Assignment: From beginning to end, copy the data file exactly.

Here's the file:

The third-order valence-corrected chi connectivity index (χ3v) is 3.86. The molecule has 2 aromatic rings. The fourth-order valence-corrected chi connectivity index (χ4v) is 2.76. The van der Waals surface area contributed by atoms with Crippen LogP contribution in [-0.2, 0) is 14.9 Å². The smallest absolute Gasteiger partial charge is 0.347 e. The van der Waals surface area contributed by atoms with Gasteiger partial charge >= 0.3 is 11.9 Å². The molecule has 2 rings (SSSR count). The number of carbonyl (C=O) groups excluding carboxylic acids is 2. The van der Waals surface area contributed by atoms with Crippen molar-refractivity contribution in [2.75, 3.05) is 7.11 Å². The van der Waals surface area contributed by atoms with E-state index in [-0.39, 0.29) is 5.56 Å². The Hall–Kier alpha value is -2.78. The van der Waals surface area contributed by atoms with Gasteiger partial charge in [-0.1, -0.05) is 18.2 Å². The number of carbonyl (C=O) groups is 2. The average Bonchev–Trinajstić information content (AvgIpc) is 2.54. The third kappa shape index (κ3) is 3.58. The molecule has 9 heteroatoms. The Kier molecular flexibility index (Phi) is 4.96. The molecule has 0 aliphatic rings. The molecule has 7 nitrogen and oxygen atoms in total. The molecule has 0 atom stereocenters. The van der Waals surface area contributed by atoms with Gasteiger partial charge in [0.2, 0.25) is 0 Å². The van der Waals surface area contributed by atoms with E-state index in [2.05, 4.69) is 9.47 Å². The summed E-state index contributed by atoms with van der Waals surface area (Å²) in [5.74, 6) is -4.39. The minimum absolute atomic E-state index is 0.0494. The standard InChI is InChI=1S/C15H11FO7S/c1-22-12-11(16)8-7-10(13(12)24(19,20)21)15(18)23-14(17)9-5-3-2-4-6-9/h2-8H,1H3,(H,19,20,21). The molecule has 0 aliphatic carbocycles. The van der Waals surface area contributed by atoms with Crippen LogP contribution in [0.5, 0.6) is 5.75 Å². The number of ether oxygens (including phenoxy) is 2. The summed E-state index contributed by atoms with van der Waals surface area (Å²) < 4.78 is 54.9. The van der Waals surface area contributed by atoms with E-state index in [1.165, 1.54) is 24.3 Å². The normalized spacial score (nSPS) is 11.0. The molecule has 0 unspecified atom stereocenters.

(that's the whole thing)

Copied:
The third-order valence-corrected chi connectivity index (χ3v) is 3.86. The molecule has 2 aromatic rings. The fourth-order valence-corrected chi connectivity index (χ4v) is 2.76. The van der Waals surface area contributed by atoms with Crippen LogP contribution in [-0.2, 0) is 14.9 Å². The smallest absolute Gasteiger partial charge is 0.347 e. The van der Waals surface area contributed by atoms with Gasteiger partial charge >= 0.3 is 11.9 Å². The molecule has 2 rings (SSSR count). The number of carbonyl (C=O) groups excluding carboxylic acids is 2. The van der Waals surface area contributed by atoms with Crippen molar-refractivity contribution in [2.75, 3.05) is 7.11 Å². The van der Waals surface area contributed by atoms with E-state index in [-0.39, 0.29) is 5.56 Å². The Hall–Kier alpha value is -2.78. The van der Waals surface area contributed by atoms with Gasteiger partial charge in [-0.1, -0.05) is 18.2 Å². The number of carbonyl (C=O) groups is 2. The average Bonchev–Trinajstić information content (AvgIpc) is 2.54. The third kappa shape index (κ3) is 3.58. The molecule has 9 heteroatoms. The Kier molecular flexibility index (Phi) is 4.96. The molecule has 0 aliphatic rings. The molecule has 7 nitrogen and oxygen atoms in total. The molecule has 0 atom stereocenters. The van der Waals surface area contributed by atoms with Gasteiger partial charge in [0.2, 0.25) is 0 Å². The van der Waals surface area contributed by atoms with E-state index in [2.05, 4.69) is 9.47 Å². The summed E-state index contributed by atoms with van der Waals surface area (Å²) in [5.74, 6) is -4.39. The minimum absolute atomic E-state index is 0.0494. The standard InChI is InChI=1S/C15H11FO7S/c1-22-12-11(16)8-7-10(13(12)24(19,20)21)15(18)23-14(17)9-5-3-2-4-6-9/h2-8H,1H3,(H,19,20,21). The molecule has 0 aliphatic carbocycles. The van der Waals surface area contributed by atoms with Crippen LogP contribution in [0.5, 0.6) is 5.75 Å². The number of ether oxygens (including phenoxy) is 2. The summed E-state index contributed by atoms with van der Waals surface area (Å²) < 4.78 is 54.9. The van der Waals surface area contributed by atoms with E-state index in [1.165, 1.54) is 24.3 Å². The normalized spacial score (nSPS) is 11.0. The molecule has 0 unspecified atom stereocenters.